IEP Woes

I had my first IEP meeting in the winter of 2003.  My teacher was running late, my administrator could not be found and the parent, an attorney, pulled out books to refute her child’s ineligibility for speech services.  Since my inaugural meeting, I quickly learned what makes for an effective IEP meeting:

5 Tips for an Effective IEP Meeting

 Agenda, Please

We all know that there is a lot to talk about at IEP meetings.  By law, we need to make sure we discuss all topics.  Having an agenda on hand is helpful.  It lets us know where we are going, and it keeps us on track.  If you need one, we’ve got one right here for you to download.  IEP Agenda

Prepare, Prepare, Prepare

Sure, the meeting is when all parties come together.  However, if you do the leg work before the meeting, your chances of having a positive outcome will definitely increase.  First, talk to the teacher and family.  A few weeks before the meeting, I talk to the child’s teacher and family about progress (“How did he do this past year with his sounds/language/social skills?”).  In the same conversation, I talk about my recommended goals (and send home a draft of the goals) and recommended schedule of service.  So, when the meeting actually takes place, we 1) already have an idea about family input (e.g., want more speech-language time) and 2) simply walk through the formal paperwork.

Talk About Graduation

In an IEP meeting, we typically talk about the goals for the annual IEP year.  Taking a brief moment to acknowledge what graduation from special education services “looks like” will also be beneficial.  As an SLP who has attended initial/admit IEPs for 3-year-olds who qualify for services, talking about dismissal helps on many levels:  giving the family an understanding of eligibility for school-based services, 2) explicitly stating the goal (working toward the least restrictive environment) of special education services and 3) acknowledging expectations for the students’ educational needs.

Strengths Driven

I have the privilege of working in many educational settings.  I must say that the manner in which IEP meetings were run at KIPP Public Schools (Obras Campus) reigned.  Prior to the IEP meeting, an email was sent out with the time and date of the meeting.  In the body of the email was a statement that read “Please come prepared with student strengths.”  At the beginning of the meeting, each IEP team member shared the strengths of the student.  Of course, we talked about specific goals and objectives that required differentiated support for the student.  However, the focus was placed on the child’s successes and superpowers.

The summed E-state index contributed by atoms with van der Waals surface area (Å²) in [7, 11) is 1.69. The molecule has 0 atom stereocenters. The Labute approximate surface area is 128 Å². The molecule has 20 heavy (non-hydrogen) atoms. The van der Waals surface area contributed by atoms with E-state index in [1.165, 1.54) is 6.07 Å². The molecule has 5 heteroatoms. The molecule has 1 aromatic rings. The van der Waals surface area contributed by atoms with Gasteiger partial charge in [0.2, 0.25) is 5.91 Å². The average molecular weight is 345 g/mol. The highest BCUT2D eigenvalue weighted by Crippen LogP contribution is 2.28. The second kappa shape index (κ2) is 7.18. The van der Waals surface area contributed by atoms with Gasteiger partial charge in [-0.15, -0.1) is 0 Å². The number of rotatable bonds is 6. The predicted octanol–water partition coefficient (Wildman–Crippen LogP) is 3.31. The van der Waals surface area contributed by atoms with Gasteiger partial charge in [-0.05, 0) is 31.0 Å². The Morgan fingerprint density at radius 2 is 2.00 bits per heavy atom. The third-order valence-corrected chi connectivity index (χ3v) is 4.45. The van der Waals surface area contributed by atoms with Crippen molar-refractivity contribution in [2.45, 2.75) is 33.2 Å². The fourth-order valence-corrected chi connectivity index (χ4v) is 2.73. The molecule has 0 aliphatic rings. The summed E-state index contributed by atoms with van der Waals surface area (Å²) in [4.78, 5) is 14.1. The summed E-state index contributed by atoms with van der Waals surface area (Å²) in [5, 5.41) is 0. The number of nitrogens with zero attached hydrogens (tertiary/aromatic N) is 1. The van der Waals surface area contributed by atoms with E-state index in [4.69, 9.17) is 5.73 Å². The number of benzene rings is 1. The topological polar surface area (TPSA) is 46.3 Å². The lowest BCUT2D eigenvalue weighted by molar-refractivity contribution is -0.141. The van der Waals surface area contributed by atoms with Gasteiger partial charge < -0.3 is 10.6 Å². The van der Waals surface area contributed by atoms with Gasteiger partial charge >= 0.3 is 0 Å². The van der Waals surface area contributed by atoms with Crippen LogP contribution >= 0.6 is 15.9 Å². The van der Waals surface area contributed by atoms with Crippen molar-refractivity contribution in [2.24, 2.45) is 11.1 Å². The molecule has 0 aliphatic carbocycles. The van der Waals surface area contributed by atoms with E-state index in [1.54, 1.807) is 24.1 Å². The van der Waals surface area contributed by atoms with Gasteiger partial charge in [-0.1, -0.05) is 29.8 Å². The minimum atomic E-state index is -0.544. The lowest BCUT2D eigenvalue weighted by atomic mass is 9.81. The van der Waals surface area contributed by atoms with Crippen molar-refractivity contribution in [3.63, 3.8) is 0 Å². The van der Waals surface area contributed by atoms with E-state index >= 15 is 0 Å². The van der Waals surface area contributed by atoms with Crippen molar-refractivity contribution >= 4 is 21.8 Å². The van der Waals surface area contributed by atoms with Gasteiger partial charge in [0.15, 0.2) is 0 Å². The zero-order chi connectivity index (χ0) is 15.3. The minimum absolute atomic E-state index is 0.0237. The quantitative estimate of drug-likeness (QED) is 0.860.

Family Priorities and Needs

Family-centered practices mean focusing on the needs of the family.  This means listening and acknowledging their concerns.  Trust is earned when we listen with the goal of understanding.  The family also needs to think about life-long goals and investments.  You all meet once a year to talk about the student’s educational needs, and the family is an integral member of the decision making progress.   Remember, the family is the (insert child’s name here) expert, and we are the educational experts.  Together, with trust, the student’s needs can best be supported.  In my experience, at the end of the meeting, 1) asking how the family feels about the decisions made in the IEP meeting and 2) taking the time to listen yields effective outcomes.

What tips do you have for effective IEP meetings?  We would love to grow our list.


For our bilingual SLPs, here are 8 Spanish Translations for IEP Meetings.

Here is an ASHA article on 5 Tips for an IEP Meeting

Facilitated IEP meetings help a group improve how it identifies, discusses, solves problems & makes decisions.  Here is Region 13 Education Service Center’s page on facilitating IEPs.

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